In June 2016, the Presbyterian Church USA held its 222nd General Assembly in Portland, Oregon. A Muslim community leader gave the invocation, praying, “Lead us on the straight path — the path of all the prophets: Abraham, Ishmael, Isaac, Moses, Jesus and Muhammad.”
This prayer was drawn from the Fatihah, the opening chapter of the Koran: “Show us the straight path, the path of those whom Thou hast favoured; Not the [path] of those who earn Thine anger nor of those who go astray.”
Muslims understand “those who earn Thine anger” to be the Jews and “those who go astray” to be Christians. The Presbyterians thought this was a prayer for interfaith understanding, but it was actually a veiled insult to the Christian audience.
Now, I draw a clear distinction between most Muslims and the radicalized, political Muslims known as Islamists. I was born in the Middle East, and I have many dear friends and acquaintances who embrace Islam. I don’t want anyone to misunderstand my genuine affection and appreciation for Muslim people.
But we need to understand the history of the Islamist movement. Islam was founded in the seventh century by Muhammad with a goal of an Islamic world empire. Islam expanded rapidly under Umar ibn al-Khattab, Muhammad’s chief disciple and the second caliph. Umar conquered most of the Byzantine Empire and all of Persia within a few years.
Islam didn’t spread the way Christianity spread — by free-will evangelistic appeal. Islam spread by the sword. It advanced as Islamic warriors conquered the Middle East, North Africa, and parts of Europe. The history of Islam is a history of bloody struggle.
The armies of Islam swept up from North Africa to conquer much of the Iberian Peninsula (modern Spain). The Islamic advance across Europe was stopped in 732 by Charles Martel at the Battle of Tours, France. Historian Victor Davis Hanson called it “a landmark battle that marked the high tide of the Muslim advance into Europe.” By the end of the tenth century, the Islamic Empire was in decline.
Political Islam enjoyed a resurgence from the fifteenth to eighteenth centuries, conquering much of Africa, Asia, and the Middle East. Constantinople, a fortress of Christianity, fell to the Ottomans in 1453 and became Istanbul, the Ottoman capital. In Muslim-conquered lands, Christian boys were taken from their parents, reared as Muslims, and made to serve the armies of Islam. Christian churches became mosques.
In 1683, the Ottomans laid siege for two months to the gates of Vienna. On September 11, 1683, in the Battle of Vienna, defenders of the Holy Roman Empire under King John III Sobieski defeated the Ottomans. That victory saved Western civilization from destruction.
Ancient history, some say. Yet the warfare we see today continues that history. Radical Islamists still refer to Christians as “Crusaders” (al-Salibia), and what we call “ancient history” they consider “current events.”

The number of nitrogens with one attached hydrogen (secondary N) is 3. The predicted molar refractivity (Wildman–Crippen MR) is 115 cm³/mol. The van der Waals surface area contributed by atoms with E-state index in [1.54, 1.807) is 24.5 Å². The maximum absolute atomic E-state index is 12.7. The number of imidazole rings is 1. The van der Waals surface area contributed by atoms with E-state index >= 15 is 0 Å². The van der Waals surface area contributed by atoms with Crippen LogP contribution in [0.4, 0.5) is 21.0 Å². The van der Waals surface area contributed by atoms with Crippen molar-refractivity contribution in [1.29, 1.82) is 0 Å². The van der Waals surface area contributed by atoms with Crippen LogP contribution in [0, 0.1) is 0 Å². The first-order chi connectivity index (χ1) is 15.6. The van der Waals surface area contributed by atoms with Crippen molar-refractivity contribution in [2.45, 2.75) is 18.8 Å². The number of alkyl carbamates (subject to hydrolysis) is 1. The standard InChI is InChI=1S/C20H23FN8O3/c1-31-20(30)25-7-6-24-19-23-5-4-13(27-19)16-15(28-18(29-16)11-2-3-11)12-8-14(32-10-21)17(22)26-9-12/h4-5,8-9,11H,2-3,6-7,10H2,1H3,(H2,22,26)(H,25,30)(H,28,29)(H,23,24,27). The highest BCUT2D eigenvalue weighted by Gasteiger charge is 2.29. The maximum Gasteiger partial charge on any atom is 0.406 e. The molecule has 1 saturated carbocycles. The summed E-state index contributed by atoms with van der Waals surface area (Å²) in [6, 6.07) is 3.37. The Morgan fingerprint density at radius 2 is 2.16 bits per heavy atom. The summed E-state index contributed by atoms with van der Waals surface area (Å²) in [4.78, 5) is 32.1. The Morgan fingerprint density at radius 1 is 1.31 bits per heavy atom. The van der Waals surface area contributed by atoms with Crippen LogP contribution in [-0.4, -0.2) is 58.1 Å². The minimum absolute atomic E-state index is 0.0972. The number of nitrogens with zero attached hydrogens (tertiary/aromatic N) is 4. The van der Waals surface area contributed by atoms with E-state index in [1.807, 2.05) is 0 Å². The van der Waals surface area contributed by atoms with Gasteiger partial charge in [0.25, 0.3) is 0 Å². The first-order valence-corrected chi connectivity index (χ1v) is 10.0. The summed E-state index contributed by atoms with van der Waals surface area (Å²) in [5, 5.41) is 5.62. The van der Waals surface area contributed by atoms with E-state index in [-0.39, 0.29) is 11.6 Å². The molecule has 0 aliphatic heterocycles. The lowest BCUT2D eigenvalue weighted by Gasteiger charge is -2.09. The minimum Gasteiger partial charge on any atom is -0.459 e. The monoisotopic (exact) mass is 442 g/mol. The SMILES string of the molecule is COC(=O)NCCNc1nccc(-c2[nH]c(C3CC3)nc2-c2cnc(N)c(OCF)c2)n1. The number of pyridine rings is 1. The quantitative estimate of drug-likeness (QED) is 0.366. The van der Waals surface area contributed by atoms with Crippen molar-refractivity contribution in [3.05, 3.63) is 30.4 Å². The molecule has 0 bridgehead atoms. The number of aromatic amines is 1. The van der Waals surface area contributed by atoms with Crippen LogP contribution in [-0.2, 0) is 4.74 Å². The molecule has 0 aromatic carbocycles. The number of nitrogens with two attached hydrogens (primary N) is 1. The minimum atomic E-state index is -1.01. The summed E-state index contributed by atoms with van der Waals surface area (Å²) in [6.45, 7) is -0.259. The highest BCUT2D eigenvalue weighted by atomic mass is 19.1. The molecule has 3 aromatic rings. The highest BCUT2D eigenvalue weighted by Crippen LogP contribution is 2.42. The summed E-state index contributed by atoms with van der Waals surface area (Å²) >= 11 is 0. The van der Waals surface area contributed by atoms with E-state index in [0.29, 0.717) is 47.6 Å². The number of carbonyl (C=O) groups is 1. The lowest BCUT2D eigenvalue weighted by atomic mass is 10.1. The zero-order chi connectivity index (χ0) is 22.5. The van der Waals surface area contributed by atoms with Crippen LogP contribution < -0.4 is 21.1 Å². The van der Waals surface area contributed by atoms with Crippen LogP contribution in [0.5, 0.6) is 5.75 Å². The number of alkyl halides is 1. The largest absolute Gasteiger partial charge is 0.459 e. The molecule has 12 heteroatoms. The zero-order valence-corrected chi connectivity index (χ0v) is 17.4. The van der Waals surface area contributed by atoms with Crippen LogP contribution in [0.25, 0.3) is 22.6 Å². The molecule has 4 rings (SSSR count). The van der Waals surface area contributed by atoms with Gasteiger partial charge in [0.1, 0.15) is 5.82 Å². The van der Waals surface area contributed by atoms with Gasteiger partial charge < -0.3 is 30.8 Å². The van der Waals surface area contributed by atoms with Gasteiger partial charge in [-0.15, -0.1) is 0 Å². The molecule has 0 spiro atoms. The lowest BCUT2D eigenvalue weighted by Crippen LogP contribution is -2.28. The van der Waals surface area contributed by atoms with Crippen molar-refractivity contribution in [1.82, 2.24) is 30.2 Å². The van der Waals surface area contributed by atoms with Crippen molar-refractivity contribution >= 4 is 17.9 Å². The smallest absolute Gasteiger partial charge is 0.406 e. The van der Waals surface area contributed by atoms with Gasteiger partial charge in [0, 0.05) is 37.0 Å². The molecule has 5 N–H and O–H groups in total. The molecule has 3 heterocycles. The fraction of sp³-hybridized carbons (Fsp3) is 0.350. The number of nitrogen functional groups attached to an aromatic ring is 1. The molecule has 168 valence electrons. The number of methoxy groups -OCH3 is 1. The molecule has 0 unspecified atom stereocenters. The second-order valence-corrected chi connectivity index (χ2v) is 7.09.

Opponents of Christianity are quick to recall the crimes and massacres committed by the Crusaders in the eleventh through fifteenth centuries. I don’t defend the crimes committed in the name of Christ during the Middle Ages.
But people forget that the Crusades were a reaction to more than four centuries of Islamic conquest. Historian Robert Louis Wilken observed, “By the middle of the eighth century more than fifty percent of the Christian world had fallen under Muslim rule.” The Islamists conquered cities that once cradled the early church, including Antioch, Damascus, and Jerusalem. They obliterated the once-vital church of North Africa, home of Augustine of Hippo and Cyprian of Carthage.
Crusaders entered the fray not as aggressors, but as defenders of a faith under siege. The Crusades were an attempt to turn back the tide of Islamic expansionism — a tide that threatens Western civilization today.
In the eighteenth, nineteenth, and twentieth centuries, the Islamic world was in decline — defeated at Vienna and humiliated by European colonialism. Today, however, the Islamists are advancing once more while Western civilization retreats. Islamic revivalists seek to fulfill the prophecies of a global Caliphate.
Radical Islamists reject civilized values. Such principles as peace, freedom, tolerance, and individual human rights are scorned by political Islam. They still fight a war that began in the seventh century.
As George Santayana observed, “Those who cannot remember the past are condemned to repeat it.” We have forgotten our history, but the Islamists remember.
Until we, too, remember our past, we are condemned to repeat it.
Adapted from The Barbarians are Here: Preventing the Collapse of Western Civilization in Times of Terrorism by Dr. Michael Youssef (Worthy Publishing, 2017). Dr. Youssef is the founding pastor of the Church of the Apostles in Atlanta, Georgia, and the author of more than 30 books. Find him online at www.ltw.org and follow him on Twitter: @MichaelAYoussef.